I should have guessed if you Google “Christmas letter” you will find a plethora of websites geared to help you make the dreaded newsletter an epistle of beauty, if not wit. If not hokey. If not ridiculous.
One helpful site offers seriously cheesy templates where you just supply a name in the blanks, a few highlights from the year and presto, the deed is done. Aren’t you clever?
Another suggests you let the dog write the letter. Or the house. Yep, the house writes the letter. Or the 6-month old baby. Or the cookie jar in kitchen.
You can also write it by numbers. I actually like this one. And I’m not sure why. Math was never my thing. You recap the highlights in numbers. Like this:
- 4900 miles – three cars across six states
- 11,000 pounds of household goods the movers packed up
- 3 – the number of times the movers’ truck broke down enroute
- 220 – the number of bucks it takes to send a drooling Labrador from St. Paul to San Diego on an airplane
- 150 – the number of bucks it takes to send the cat
- 88 ½ -the number of headaches weathered while waiting for a MN house to sell
- one-eighth – the value of MN house compared to the CA house
Wait a minute. That is definitely NOT a Christmas letter. What is a Christmas letter anyway? What do I really want to know about the people I care enough to contact once a year, but only once a year? What do they want to know about me? Do they really want to know what a pain in the neck moving is? Will that make them think happy holiday thoughts?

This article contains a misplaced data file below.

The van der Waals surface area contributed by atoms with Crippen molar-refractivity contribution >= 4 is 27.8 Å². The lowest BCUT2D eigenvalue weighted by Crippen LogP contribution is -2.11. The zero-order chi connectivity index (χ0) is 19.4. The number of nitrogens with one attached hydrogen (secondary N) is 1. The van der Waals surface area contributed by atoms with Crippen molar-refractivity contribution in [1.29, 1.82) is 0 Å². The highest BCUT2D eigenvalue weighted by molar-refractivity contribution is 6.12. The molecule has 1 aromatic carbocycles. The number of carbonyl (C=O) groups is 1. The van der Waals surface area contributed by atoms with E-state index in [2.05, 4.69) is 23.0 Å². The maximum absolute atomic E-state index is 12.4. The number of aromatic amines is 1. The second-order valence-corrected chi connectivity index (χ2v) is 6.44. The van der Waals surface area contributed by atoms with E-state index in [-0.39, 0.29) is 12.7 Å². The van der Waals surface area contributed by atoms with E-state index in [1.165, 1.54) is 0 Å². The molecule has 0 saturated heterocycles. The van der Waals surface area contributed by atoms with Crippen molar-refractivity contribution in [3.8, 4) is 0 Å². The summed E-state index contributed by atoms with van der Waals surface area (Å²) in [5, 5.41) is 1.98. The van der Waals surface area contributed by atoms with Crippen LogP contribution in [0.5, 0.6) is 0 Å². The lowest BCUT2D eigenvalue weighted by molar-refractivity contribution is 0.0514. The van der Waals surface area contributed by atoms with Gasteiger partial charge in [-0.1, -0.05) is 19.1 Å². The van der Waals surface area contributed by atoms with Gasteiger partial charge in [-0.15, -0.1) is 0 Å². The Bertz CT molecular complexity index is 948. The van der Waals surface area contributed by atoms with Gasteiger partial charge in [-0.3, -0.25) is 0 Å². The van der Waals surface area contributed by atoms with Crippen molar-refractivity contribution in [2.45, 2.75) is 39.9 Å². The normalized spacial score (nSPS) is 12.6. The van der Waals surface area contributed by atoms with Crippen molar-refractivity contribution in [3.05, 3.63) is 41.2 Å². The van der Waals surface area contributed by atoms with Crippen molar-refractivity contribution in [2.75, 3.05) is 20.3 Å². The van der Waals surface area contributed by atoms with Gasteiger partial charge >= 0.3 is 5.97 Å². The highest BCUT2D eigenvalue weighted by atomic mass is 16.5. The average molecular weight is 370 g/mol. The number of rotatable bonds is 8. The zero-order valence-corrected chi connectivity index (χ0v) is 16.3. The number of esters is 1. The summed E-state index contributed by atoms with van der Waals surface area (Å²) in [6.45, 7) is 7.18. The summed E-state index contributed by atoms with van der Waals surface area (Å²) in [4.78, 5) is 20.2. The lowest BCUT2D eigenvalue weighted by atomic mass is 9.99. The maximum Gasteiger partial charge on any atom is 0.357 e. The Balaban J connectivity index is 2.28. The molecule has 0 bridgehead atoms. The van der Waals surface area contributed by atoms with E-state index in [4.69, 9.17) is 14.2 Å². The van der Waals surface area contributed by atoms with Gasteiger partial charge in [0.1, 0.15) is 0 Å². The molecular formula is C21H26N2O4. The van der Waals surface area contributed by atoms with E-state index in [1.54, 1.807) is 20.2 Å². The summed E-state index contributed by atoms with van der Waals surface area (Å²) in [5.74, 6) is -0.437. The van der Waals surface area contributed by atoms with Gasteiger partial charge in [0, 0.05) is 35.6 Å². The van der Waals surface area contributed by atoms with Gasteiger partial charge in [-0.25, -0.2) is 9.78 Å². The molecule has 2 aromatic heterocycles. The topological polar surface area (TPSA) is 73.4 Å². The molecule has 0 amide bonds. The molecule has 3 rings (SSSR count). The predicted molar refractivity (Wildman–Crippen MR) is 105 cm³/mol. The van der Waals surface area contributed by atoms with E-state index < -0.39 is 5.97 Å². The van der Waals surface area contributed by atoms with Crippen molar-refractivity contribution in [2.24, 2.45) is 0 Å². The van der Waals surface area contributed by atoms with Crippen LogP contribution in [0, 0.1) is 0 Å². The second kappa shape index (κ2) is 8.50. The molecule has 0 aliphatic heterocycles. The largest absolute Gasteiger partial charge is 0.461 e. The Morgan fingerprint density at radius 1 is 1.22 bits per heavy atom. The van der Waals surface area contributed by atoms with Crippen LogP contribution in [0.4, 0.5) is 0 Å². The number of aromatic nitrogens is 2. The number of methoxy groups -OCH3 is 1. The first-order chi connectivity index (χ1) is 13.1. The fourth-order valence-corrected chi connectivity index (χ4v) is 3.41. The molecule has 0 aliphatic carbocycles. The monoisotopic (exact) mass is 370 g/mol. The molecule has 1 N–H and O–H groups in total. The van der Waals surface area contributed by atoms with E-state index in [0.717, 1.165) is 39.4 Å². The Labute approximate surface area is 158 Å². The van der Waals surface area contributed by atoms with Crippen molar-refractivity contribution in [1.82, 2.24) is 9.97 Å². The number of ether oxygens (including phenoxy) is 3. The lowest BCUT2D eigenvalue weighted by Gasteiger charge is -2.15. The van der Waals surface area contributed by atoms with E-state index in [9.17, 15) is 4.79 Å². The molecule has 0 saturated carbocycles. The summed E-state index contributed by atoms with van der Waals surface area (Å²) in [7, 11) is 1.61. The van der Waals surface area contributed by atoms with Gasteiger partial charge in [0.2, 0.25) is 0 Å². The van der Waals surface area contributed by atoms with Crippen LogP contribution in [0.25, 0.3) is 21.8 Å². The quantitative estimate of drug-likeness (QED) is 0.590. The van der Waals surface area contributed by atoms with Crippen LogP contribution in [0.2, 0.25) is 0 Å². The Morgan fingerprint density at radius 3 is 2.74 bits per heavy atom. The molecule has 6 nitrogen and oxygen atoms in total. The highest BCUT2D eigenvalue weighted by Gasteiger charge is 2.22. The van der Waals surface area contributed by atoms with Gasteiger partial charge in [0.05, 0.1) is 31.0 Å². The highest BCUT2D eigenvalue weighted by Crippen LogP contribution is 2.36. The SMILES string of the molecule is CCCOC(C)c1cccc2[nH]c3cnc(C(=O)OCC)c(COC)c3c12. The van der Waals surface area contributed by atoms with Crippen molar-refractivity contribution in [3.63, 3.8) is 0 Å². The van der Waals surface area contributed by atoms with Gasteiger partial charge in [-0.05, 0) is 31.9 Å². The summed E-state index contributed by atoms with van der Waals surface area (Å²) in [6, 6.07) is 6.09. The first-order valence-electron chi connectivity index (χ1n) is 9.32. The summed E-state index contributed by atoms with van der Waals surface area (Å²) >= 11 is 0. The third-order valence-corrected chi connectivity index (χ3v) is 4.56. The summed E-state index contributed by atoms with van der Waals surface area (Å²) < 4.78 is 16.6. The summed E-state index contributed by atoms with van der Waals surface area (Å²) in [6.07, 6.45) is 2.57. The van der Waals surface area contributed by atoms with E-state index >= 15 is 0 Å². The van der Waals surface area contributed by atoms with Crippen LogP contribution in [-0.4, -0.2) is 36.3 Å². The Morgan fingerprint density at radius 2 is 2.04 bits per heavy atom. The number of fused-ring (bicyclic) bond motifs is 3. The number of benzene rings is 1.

Doubtful. I think what they want to know is am I still me. Am I still the person they knew when we lived close by and they didn’t need a letter every 365 days to know what life had brought me, taught me, wrought in me. They don’t want a “Here’s everything that’s wonderful about me!” letter. They want to know if I am still who they think I am.
Here’s a great “Keep this in mind” list when writing your letter. I got it here and have edited it for space but not for humor.
- Don’t brag
- Keep it short
- Keep it readable
- Don’t brag
- Keep it light
- Keep letters free of jargon related to specific careers
- Don’t brag
- Don’t try to get a whole year into a page
- Don’t use your letter as a catalog for a home-based business.
- All right, you can brag once, but follow it with something that proves you don’t think you’re better than everyone else.
And now, a completely shameless plug for a lovely book by a fantastic writer who shares my first name, blonde locks, love for Italian food, and until recently, the state where I live. Susan May Warren calls Minnesota home -I used to, but you already know that. She’s got a terrific sequel to her Josey books.
Here’s the teaser: “Russia? Not again. Josey’s finally living the good life – she’s got the man, the (almost-perfect) wedding, the two-story Cape-Cod house of her dreams. That is until her man drags her back to Moscow! Josey knows she has the guts to follow her own dreams across the world, but she’s not so sure she can play the perfect wife while her husband chases after his. Josey’s set on having the perfect life…even in a world without hot water, decent take-out and size-two leather fashion. But can she find the courage to tell her man the secret that will change their lives forever?”
Susie knows her stuff. She lived in Russia for several years and this chick knows how to tell a story. Gotta love that baby bottle in the nesting doll on the cover. I think I know what the big secret is. . .
Off to write the Christmas letter that doth not brag.